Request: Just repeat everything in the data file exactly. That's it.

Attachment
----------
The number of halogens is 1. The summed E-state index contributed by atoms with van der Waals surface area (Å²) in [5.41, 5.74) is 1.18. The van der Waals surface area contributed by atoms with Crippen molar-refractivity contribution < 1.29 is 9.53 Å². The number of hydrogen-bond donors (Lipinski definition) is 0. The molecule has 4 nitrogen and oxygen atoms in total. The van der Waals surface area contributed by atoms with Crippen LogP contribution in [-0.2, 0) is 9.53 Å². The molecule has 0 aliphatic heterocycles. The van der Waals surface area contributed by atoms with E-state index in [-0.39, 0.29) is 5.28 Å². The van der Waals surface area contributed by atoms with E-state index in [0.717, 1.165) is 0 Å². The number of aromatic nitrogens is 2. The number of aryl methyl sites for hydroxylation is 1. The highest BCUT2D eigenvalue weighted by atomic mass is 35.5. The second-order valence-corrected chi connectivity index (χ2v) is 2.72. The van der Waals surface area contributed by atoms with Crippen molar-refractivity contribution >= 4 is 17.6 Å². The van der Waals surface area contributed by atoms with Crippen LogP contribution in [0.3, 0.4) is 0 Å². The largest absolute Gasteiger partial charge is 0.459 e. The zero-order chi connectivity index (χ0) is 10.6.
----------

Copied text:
The number of halogens is 1. The summed E-state index contributed by atoms with van der Waals surface area (Å²) in [5.41, 5.74) is 1.18. The van der Waals surface area contributed by atoms with Crippen molar-refractivity contribution < 1.29 is 9.53 Å². The number of hydrogen-bond donors (Lipinski definition) is 0. The molecule has 4 nitrogen and oxygen atoms in total. The van der Waals surface area contributed by atoms with Crippen LogP contribution in [-0.2, 0) is 9.53 Å². The molecule has 0 aliphatic heterocycles. The van der Waals surface area contributed by atoms with E-state index in [-0.39, 0.29) is 5.28 Å². The van der Waals surface area contributed by atoms with E-state index in [0.717, 1.165) is 0 Å². The number of aromatic nitrogens is 2. The number of aryl methyl sites for hydroxylation is 1. The highest BCUT2D eigenvalue weighted by atomic mass is 35.5. The second-order valence-corrected chi connectivity index (χ2v) is 2.72. The van der Waals surface area contributed by atoms with Crippen molar-refractivity contribution >= 4 is 17.6 Å². The van der Waals surface area contributed by atoms with Crippen LogP contribution in [0.3, 0.4) is 0 Å². The largest absolute Gasteiger partial charge is 0.459 e. The zero-order chi connectivity index (χ0) is 10.6.